In the first half of 2013, four medicines went through these special regulatory procedures and, pending the European Commission's decision, will be available to patients. They include two anticancer agents (Bosulif and Iclusig), a smallpox vaccine (Imvanex) and a medicine intended for a very rare condition, homozygous familial hypercholesterolaemia (Lojuxta).
Negative opinions and withdrawals
Over the same period, seven applications for initial evaluation were withdrawn by the sponsors prior to CHMP opinion.
Number of applications received
During the first half of 2013, the Agency started the assessment of 36 applications for marketing authorisation for initial assessment, including 30 for new medicines.
Among these applications are one paediatric-use-marketing-authorisation (PUMA) application and five designated orphan medicines. For one of these orphan medicines, an ATMP consisting of heterologous human adult liver-derived progenitor cells, the Committee for Orphan Medicinal Products (COMP) recommended granting seven orphan designations at its June 2013 meeting, covering a range of rare diseases.
In the first half of 2013, the Agency's Committee for Medicinal Products for Veterinary Use (CVMP) issued six positive opinions for new veterinary medicines, including the first vaccine for foot-and-mouth disease for authorisation at European Union level. This is also the first vaccine using the full multistrain-dossier approach, a concept that was established in 2010 to allow the swift availability of suitable vaccines in case of outbreaks of major livestock diseases.
The CVMP validated 11 marketing-authorisation applications for new veterinary medicines, including four for food-producing animals.
So far this year, the CVMP has received 19 requests from the industry for scientific advice and responded to 15. Similarly to medicines for human use, scientific advice in the veterinary area is designed to facilitate the development and availability of high-quality, effective and acceptably safe medicines.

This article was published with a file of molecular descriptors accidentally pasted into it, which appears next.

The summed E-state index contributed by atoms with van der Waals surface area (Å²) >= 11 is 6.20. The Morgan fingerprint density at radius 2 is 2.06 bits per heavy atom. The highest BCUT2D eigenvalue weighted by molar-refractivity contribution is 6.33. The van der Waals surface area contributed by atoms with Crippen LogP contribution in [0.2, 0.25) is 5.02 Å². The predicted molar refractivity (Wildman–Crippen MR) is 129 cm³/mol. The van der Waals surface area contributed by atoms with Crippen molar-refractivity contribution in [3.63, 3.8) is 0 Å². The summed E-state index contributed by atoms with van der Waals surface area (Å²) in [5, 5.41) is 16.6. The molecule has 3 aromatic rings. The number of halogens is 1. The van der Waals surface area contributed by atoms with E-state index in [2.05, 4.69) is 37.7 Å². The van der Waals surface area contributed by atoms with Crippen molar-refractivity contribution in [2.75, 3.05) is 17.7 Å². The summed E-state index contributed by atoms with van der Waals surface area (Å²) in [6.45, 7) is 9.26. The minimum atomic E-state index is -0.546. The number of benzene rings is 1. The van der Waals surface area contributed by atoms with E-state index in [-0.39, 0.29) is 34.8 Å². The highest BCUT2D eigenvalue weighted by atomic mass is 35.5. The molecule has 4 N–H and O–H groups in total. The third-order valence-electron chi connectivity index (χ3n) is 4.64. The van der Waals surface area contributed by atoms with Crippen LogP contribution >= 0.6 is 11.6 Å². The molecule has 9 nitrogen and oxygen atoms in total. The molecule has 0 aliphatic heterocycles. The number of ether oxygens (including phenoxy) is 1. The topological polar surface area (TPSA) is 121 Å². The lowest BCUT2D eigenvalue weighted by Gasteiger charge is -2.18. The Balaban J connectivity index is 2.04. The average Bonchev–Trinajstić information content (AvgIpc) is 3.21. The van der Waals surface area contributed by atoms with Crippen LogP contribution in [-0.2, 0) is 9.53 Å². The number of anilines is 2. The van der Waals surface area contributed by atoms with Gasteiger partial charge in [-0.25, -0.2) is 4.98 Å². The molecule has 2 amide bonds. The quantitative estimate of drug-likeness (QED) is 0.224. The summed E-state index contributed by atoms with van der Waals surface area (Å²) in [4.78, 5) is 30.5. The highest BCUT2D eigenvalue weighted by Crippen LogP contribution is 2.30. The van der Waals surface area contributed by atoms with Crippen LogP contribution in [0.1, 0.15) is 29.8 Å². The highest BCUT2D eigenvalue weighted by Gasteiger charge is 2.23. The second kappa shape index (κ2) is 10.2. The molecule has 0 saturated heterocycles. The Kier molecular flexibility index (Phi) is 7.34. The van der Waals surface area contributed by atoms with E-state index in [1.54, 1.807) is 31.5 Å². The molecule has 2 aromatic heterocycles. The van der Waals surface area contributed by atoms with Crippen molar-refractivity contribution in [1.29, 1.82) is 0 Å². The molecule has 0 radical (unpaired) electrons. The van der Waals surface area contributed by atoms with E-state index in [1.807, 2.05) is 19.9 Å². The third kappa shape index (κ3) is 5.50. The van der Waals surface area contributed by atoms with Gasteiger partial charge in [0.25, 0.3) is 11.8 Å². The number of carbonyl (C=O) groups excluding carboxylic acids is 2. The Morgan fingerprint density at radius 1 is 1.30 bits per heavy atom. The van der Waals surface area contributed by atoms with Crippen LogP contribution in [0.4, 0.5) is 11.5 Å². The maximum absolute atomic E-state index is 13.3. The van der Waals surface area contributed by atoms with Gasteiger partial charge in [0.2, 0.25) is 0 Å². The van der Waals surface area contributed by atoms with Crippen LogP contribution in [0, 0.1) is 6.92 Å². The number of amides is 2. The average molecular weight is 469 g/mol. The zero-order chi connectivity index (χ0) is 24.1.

The CVMP has also recommended minor-use-minor-species (MUMS) classification for 13 veterinary products. This is intended to stimulate development of new veterinary medicines for minor species and for rare diseases in major species that would otherwise not be developed under current market conditions. Since its introduction in October 2010, this policy has been successful in terms of increasing interest from the animal-health industry in submitting applications for MUMS products, with over 70 products classified so far.
The trend observed over the last few years towards an increase in the number of referral procedures received is confirmed for 2013, with nine referrals submitted so far this year, compared with a total of 12 in both 2012 and 2011.
The table below provides an overview of key figures for the first half of 2013:
*Regnstrom J, Koenig F, Aronsson B, Reimer T, Svendsen K, Tsigkos S, Flamion B, Eichler HG, Vamvakas S. Factors associated with success of market authorisation applications for pharmaceutical drugs submitted to the European Medicines Agency. Eur J Clin Pharmacol. 2010 66(1): 39-48.